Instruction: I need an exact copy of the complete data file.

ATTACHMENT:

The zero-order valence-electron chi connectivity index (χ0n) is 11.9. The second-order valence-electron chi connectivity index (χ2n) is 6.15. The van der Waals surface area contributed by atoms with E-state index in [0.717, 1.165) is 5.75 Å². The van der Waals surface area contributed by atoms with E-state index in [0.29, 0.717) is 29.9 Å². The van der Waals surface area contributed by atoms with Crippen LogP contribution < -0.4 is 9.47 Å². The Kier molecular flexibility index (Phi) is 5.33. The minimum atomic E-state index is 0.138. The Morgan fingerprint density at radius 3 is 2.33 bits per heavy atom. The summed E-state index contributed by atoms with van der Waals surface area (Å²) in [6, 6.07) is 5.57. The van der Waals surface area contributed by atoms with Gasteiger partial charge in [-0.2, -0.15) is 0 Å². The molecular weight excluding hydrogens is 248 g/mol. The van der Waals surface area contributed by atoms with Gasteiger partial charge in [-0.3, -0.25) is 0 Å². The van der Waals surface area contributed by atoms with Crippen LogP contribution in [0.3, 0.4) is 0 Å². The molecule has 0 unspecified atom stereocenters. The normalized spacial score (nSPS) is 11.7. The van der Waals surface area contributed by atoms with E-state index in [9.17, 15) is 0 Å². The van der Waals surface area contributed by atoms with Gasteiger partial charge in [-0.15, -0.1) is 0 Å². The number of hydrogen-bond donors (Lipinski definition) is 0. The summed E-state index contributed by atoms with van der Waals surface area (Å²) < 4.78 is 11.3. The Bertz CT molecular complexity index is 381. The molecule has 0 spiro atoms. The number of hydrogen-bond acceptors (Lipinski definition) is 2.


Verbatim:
The zero-order valence-electron chi connectivity index (χ0n) is 11.9. The second-order valence-electron chi connectivity index (χ2n) is 6.15. The van der Waals surface area contributed by atoms with E-state index in [0.717, 1.165) is 5.75 Å². The van der Waals surface area contributed by atoms with E-state index in [0.29, 0.717) is 29.9 Å². The van der Waals surface area contributed by atoms with Crippen LogP contribution < -0.4 is 9.47 Å². The Kier molecular flexibility index (Phi) is 5.33. The minimum atomic E-state index is 0.138. The Morgan fingerprint density at radius 3 is 2.33 bits per heavy atom. The summed E-state index contributed by atoms with van der Waals surface area (Å²) in [6, 6.07) is 5.57. The van der Waals surface area contributed by atoms with Gasteiger partial charge in [-0.2, -0.15) is 0 Å². The molecular weight excluding hydrogens is 248 g/mol. The van der Waals surface area contributed by atoms with Gasteiger partial charge in [-0.3, -0.25) is 0 Å². The van der Waals surface area contributed by atoms with Crippen LogP contribution in [0.3, 0.4) is 0 Å². The molecule has 0 unspecified atom stereocenters. The normalized spacial score (nSPS) is 11.7. The van der Waals surface area contributed by atoms with E-state index in [9.17, 15) is 0 Å². The van der Waals surface area contributed by atoms with Gasteiger partial charge in [-0.15, -0.1) is 0 Å². The number of hydrogen-bond donors (Lipinski definition) is 0. The summed E-state index contributed by atoms with van der Waals surface area (Å²) < 4.78 is 11.3. The Bertz CT molecular complexity index is 381. The molecule has 0 spiro atoms. The number of hydrogen-bond acceptors (Lipinski definition) is 2.